• A small herb shovel 
  • Rubber hammer 
  • Tape measure
  • Some free time

The steps are pretty straightforward: 

  1. Wet the ground around the heads; this will make the next step easier
  2. With the small shovel, edge around the head to create a narrow space for the pipe to be installed
  3. Cut the PVC pipe with the handsaw into 6-inch lengths
  4. Push the pipe into the narrow lining you created and gently hit it into the ground with the rubber hammer, but stop at about half an inch before the pipe is level with the sprinkler head 

Tip: Before you head out to buy the PVC pipe, remember to measure your sprinkler heads to ensure you get the correct diameter for your needs. If the irrigation system was installed before you moved in, you might not know that the heads are different sizes. As the saying goes, measure twice, cut – or buy – once.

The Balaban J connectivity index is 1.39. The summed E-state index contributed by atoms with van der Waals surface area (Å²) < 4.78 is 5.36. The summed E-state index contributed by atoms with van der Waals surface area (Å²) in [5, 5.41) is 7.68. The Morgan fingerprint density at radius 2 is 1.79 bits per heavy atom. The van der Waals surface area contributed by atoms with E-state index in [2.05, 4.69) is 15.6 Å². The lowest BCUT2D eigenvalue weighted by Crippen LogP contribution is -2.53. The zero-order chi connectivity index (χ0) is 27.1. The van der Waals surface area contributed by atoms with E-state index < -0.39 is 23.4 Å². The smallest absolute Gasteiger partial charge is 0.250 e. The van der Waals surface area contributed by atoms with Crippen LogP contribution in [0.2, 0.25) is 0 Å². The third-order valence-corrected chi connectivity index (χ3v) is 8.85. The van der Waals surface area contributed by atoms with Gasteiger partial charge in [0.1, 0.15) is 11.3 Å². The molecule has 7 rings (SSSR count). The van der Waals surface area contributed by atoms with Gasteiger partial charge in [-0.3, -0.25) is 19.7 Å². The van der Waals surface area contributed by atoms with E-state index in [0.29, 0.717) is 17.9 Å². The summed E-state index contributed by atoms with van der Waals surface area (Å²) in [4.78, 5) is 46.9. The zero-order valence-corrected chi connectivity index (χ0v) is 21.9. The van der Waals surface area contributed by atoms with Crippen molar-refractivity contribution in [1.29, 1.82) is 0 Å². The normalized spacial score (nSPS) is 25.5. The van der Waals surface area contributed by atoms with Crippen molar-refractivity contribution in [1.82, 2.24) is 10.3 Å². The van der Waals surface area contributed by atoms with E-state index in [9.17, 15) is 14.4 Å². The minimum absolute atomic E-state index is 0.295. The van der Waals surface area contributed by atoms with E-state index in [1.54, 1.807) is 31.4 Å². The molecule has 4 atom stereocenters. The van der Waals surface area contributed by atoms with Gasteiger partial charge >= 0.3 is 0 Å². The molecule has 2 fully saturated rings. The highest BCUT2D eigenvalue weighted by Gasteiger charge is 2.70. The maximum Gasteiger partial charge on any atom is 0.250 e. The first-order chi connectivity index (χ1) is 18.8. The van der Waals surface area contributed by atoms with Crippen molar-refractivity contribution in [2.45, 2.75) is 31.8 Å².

Protecting Sprinkler Heads From Pavement Parkers 

If you have irrigation installed on your front lawn and have no boundary wall, pick up a roll of reflective tape while you’re at the hardware shop stocking up on PVC pipes. Pavement parkers rarely think about possibly crushing your sprinkler’s heads with the wheel of their vehicle if they park to the side of the road – and partially on your front lawn. 

By applying the same PVC method from above, you can add additional reassurance by sticking the reflective tape on the PVC pipes, making them more visible to motorists, especially at nighttime.